Paul says that as Christians we have a duty to make Christ’s attitude of mind our own. This attitude of mind that we need to adopt is the polar opposite to to that of those who seek fame, power, popularity, and fortune.

Paul points out that Jesus did not try to escape his humanity but embraced it. He does not sell himself based on his divine power but instead seeks to benefit people God has given him to care for.

Jesus could have taken the path to power and glory. He could have sold himself. He might have “bigged” himself up. He could have constantly told everyone about the amazing things he could do but he chooses not to take that path.

He points away from himself to God.

Paul pictures this as Kenosis self-emptying. The sense that Jesus deliberately empties himself of prestige that should rightfully be his to be better able to carry out the task God had given him.

In his film “Darkest Hour” the director Joe Wright pictures Churchill played by Gary Oldman taking an underground train in London to be able to talk to the ordinary people of the country and discover their mind.  The scene is immensely powerful and represents the heart of the film. The only real problem with it is that is that by common consent amongst historians it almost certainly never happened. Yet the power of the scene remains because it points to a great truth.

The truth is that the best sorts of leaders are those who make themselves one with us This is the truth that resonates in that film and resonates in our reading from Philippians too. Except in our reading the sense that Jesus does not distance himself from ordinary people is not a fiction. Instead it is a reality. Christ identifies himself with us in all our frailty and weakness and gives up the glory that could have been his so that he can do so.

Jesus chooses to act as God’s servant or slave and ours too. Paul says this should be a model for us, but I think we need to be careful. This passage has sometimes been misused by people who already have power. They have used it to insist that people who have no power remain in servitude and deny their desire to live decent lives.

This is not what Paul is saying. Paul is talking to those in authority, those already with status to lose. He is asking them to humble themselves and show the good news of the gospel to those who are the weakest and most vulnerable.

He humbled himself and became obedient to the point of death, even death on a cross

Every thing that happens in Jesus life and ministry, up to the point of his death is a result of his choice to act in the way that God wanted him to act.

This month the inquiry into the Manchester Arena bombing finally got underway. So, I think it is worth pointing out again the stark contrast between the martyrdom that Salman Abedi and his brother Hashem plotted and what Jesus does. I want to be clear I am not contrasting Islam and Christianity. The Abedi’s are to Islam what Brenton Tarrant the New Zealand Mosque shooter is to Christianity. Yet it remains true that both Jesus and Salman Abedi were prepared to die for their cause. However, the Abedi brothers sought to kill and destroy others to achieve their religious and political purpose. Jesus is willing to die to proclaim God’s love. The critical difference between the Abedi’s and Jesus is one of humility. The Abedi’s arrogantly assumed the right to choose when and how other people should die. However, Jesus sees and acknowledges the value of everyone – even praying for his murderers on the cross. “Father forgive them for they know not what they do.”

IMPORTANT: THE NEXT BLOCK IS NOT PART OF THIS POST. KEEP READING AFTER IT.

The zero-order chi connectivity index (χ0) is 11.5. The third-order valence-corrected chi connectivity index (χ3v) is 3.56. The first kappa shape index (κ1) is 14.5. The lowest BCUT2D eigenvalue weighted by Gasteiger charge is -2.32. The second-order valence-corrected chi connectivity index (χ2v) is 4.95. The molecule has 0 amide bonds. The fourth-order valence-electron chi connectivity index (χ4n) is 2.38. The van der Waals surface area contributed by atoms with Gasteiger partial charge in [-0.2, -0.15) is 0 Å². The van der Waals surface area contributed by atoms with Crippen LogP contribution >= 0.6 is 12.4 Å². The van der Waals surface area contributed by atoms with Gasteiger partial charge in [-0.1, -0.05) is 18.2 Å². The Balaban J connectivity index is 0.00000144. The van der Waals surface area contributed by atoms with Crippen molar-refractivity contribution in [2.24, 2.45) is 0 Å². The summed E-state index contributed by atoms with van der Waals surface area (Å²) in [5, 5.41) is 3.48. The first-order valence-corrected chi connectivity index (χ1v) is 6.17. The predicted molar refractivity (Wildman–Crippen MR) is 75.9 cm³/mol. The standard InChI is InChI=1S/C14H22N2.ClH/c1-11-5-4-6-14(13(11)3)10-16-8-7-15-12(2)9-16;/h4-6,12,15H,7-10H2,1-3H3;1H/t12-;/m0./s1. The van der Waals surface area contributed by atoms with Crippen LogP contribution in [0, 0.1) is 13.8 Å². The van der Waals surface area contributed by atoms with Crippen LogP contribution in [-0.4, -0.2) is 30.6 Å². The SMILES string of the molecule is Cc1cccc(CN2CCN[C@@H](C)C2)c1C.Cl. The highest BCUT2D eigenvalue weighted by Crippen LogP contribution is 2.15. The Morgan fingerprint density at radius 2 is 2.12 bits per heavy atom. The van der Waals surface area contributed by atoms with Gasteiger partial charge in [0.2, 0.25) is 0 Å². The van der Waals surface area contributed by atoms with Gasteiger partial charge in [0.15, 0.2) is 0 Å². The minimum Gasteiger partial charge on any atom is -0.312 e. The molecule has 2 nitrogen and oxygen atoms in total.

This brings me to the final point that I want to mention. Paul says

Therefore, God highly exalted him and gave him the name that is above every name

I think that this sentence is often misunderstood. Some Christians picture this as the point where Jesus stops being the humble nice guy. They see this as the point where Jesus goes on to become what he truly is, the mighty powerful ruler who can zap his enemies. Normal service is now resumed. Jesus is returned to the throne of power to take retribution on God’s enemies.

Yet I am sure this is not what Paul is saying.  What is it that God is exalting?  Jesus act of loving obedience and sacrifice leads to salvation and freedom for all.
God is exalting the love and humility that we see in Jesus. These thing are not just affectations. In his book David Copperfield Charles Dickens draws a description of a character called Uriah Heep who pretends to be “ever so humble” but is no such thing. His humility is just a cloak that hides his self-serving manipulation. Jesus love and humility are not just trappings to be dismissed. They are essential to who he is. His character and nature.  When Paul says that God exalts Jesus and gives him the name above every name, he is saying that Jesus fundamental nature his love, and humble willingness to serve others are exalted too. It is to this perfect expression of loving service and humility that every knee should bend, and every tongue confess. As we acknowledge Jesus, we are very much acknowledging his humble loving sacrificial way, should be our model, our intention, and our purpose above all others. Amen